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Great things are not done by impulse,
but by a series of small things brought together.

- Vincent Van Gogh -

Module By Module

In 1986, the first module of the Mir space station was launched into orbit by RSC Energia. Over the following ten years, five additional modules were joined with the original core module. Each module serves as a place for scientific experimentation in different areas of study. The following photo gallery documents each of Mir's six modules.

Click on images for larger version.

Core Module - Launched 20 February 1986
Core Module  

The Core Module provides the basis for all living and research on-board Mir. The 20.4-ton Core module acts as an axle to connect the other modules and transports. It has four radial berthing ports for additional modules and two axial docking ports for manned Soyuz-TM transports and unmanned Progress-M supply ships. The Core module serves the basic needs of the crew, providing living quarters, life support, power, galley area, restroom facilities and scientific research capabilities.


Kvant Module - Docked 12 March 1987
Kvant Module with Core  

The 11-ton Kvant Astrophysics Module's purpose is to observe active galaxies, quasars and neutron stars, as well as to perform biotechnology experiments. This module provides data to scientists using instruments that measure electromagnetic spectra and x-ray emissions. Located on the aft port of the Core module, Kvant-1 also contains life support and attitude control equipment.


Kvant-2 Module -Docked 6 December 1989
Kvant-2 Module  

Kvant-2, weighing 19.6-tons, contains an EVA airlock, solar arrays, and life support equipment, such as motion control systems, power distribution, and restroom facilities. The Kvant-2 module's purpose is to provide biological research data, Earth observation data and EVA capability. EVA capability allows cosmonauts to place materials outside of the space station to study the how they are effected by space environment exposure.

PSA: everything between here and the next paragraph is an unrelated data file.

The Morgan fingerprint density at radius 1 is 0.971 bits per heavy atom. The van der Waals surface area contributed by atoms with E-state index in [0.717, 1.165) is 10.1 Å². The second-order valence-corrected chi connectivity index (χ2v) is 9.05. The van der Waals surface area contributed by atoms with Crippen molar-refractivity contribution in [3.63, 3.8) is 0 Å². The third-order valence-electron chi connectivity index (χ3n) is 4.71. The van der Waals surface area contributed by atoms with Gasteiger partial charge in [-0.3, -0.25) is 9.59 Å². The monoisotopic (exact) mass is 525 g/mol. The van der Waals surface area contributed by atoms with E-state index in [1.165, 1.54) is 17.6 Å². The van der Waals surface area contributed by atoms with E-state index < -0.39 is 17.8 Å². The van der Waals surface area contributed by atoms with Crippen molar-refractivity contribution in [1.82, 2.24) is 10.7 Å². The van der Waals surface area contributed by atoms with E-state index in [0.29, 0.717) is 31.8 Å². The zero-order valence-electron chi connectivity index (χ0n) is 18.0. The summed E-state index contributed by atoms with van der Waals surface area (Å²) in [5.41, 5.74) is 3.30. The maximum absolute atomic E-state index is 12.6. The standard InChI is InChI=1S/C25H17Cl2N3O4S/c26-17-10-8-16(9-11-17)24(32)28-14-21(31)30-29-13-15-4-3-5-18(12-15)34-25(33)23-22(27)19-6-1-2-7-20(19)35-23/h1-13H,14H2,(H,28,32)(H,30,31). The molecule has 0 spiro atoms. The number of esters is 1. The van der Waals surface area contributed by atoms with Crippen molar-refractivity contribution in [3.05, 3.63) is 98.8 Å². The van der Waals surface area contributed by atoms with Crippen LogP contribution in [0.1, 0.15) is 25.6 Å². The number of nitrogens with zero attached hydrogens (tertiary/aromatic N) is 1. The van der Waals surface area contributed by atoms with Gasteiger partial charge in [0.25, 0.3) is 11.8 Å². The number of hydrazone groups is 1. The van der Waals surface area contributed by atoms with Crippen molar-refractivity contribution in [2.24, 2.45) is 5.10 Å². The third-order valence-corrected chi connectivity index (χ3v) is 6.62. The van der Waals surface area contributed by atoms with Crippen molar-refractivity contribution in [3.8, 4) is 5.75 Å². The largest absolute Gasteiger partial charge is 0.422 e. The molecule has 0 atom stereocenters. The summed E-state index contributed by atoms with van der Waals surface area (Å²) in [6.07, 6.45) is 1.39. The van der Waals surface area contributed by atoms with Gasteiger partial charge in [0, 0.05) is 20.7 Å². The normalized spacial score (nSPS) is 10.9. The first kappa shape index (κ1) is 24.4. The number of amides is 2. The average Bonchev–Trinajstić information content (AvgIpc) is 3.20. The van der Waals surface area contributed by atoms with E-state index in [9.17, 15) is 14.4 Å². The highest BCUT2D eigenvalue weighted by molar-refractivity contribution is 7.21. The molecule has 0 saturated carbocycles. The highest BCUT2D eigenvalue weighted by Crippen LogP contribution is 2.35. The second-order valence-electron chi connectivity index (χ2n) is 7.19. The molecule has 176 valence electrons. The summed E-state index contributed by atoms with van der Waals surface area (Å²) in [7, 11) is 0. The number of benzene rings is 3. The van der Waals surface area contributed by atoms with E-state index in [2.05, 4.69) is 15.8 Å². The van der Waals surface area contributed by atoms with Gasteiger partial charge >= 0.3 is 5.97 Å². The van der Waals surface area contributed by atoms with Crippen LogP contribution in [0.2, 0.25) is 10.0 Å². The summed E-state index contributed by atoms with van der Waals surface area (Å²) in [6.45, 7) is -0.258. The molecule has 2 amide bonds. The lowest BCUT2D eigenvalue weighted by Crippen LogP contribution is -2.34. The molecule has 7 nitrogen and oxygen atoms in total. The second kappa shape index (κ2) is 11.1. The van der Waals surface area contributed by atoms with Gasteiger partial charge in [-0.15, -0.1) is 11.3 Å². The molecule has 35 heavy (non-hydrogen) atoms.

Kristall Module - Docked 10 June 1990
Kristal Module  

Kristall is the technology module used to develop biological and materials production technologies in the space environment, such as semiconductors and other materials that benefit from low gravity. It carries scientific equipment, retractable solar arrays, a greenhouse and a docking mechanism. This radial docking port is designed to join with spacecraft weighing up to 100 tons.


Spectr Module - Docked 1 June 1995
Spectr Module  

The Spectr module is used for scientific study, specifically for observations of the Earth's natural resources and atmosphere. The Spectr module carries four solar arrays and scientific equipment. The module was linked into place after the Kristall module was moved, which displays the changeability and mobility of the Mir station modules.


Priroda Module - Docked 27 April 1996
Priroda Module  

The last module to be added to Mir, Priroda's primary purpose is to supplement Mir's remote sensing capabilities of the Earth. The instruments include active, passive, and infra-red radiometers, a synthetic aperture radar, and several types of spectrometers used for measuring ozone and aerosol concentration in the atmosphere. This module assists scientists in preserving the Earth from space.


Docking Module
Docking Module  

The Docking module, built by RSC Energia, was used to dock the space shuttle with Mir. It was delivered and installed by STS-74. The docking module is attached to the end of the Kristall module to provide enough docking clearance for the space shuttle to dock with the Mir without moving the Kristall module. View the Priroda module image for an in-space view of the docking module.


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